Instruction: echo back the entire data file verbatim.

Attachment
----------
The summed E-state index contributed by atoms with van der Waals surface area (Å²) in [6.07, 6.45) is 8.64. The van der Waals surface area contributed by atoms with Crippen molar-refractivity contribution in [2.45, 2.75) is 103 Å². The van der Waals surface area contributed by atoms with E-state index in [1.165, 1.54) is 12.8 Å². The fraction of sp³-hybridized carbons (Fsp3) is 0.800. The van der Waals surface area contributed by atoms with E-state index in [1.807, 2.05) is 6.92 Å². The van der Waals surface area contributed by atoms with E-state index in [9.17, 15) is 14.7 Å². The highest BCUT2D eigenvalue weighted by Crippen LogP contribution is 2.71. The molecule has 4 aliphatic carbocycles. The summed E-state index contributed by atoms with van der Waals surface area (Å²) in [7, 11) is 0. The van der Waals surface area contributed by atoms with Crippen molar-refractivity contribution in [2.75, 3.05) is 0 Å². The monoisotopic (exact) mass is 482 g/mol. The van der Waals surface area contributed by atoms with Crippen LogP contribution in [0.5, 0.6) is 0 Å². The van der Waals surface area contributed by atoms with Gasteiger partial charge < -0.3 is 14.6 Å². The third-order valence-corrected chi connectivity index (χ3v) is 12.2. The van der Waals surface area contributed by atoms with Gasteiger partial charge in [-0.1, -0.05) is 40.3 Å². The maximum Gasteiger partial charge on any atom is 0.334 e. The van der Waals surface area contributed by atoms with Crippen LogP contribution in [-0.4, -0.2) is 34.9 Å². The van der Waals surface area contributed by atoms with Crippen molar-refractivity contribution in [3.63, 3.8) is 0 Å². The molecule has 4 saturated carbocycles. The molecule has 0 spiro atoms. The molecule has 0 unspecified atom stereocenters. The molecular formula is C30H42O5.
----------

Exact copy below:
The summed E-state index contributed by atoms with van der Waals surface area (Å²) in [6.07, 6.45) is 8.64. The van der Waals surface area contributed by atoms with Crippen molar-refractivity contribution in [2.45, 2.75) is 103 Å². The van der Waals surface area contributed by atoms with E-state index in [1.165, 1.54) is 12.8 Å². The fraction of sp³-hybridized carbons (Fsp3) is 0.800. The van der Waals surface area contributed by atoms with E-state index in [1.807, 2.05) is 6.92 Å². The van der Waals surface area contributed by atoms with E-state index in [9.17, 15) is 14.7 Å². The highest BCUT2D eigenvalue weighted by Crippen LogP contribution is 2.71. The molecule has 4 aliphatic carbocycles. The summed E-state index contributed by atoms with van der Waals surface area (Å²) in [7, 11) is 0. The van der Waals surface area contributed by atoms with Crippen molar-refractivity contribution in [2.75, 3.05) is 0 Å². The monoisotopic (exact) mass is 482 g/mol. The van der Waals surface area contributed by atoms with Crippen LogP contribution in [0.5, 0.6) is 0 Å². The van der Waals surface area contributed by atoms with Gasteiger partial charge < -0.3 is 14.6 Å². The third-order valence-corrected chi connectivity index (χ3v) is 12.2. The van der Waals surface area contributed by atoms with Gasteiger partial charge in [-0.1, -0.05) is 40.3 Å². The maximum Gasteiger partial charge on any atom is 0.334 e. The van der Waals surface area contributed by atoms with Crippen LogP contribution in [-0.4, -0.2) is 34.9 Å². The van der Waals surface area contributed by atoms with Crippen molar-refractivity contribution in [3.63, 3.8) is 0 Å². The molecule has 4 saturated carbocycles. The molecule has 0 spiro atoms. The molecule has 0 unspecified atom stereocenters. The molecular formula is C30H42O5.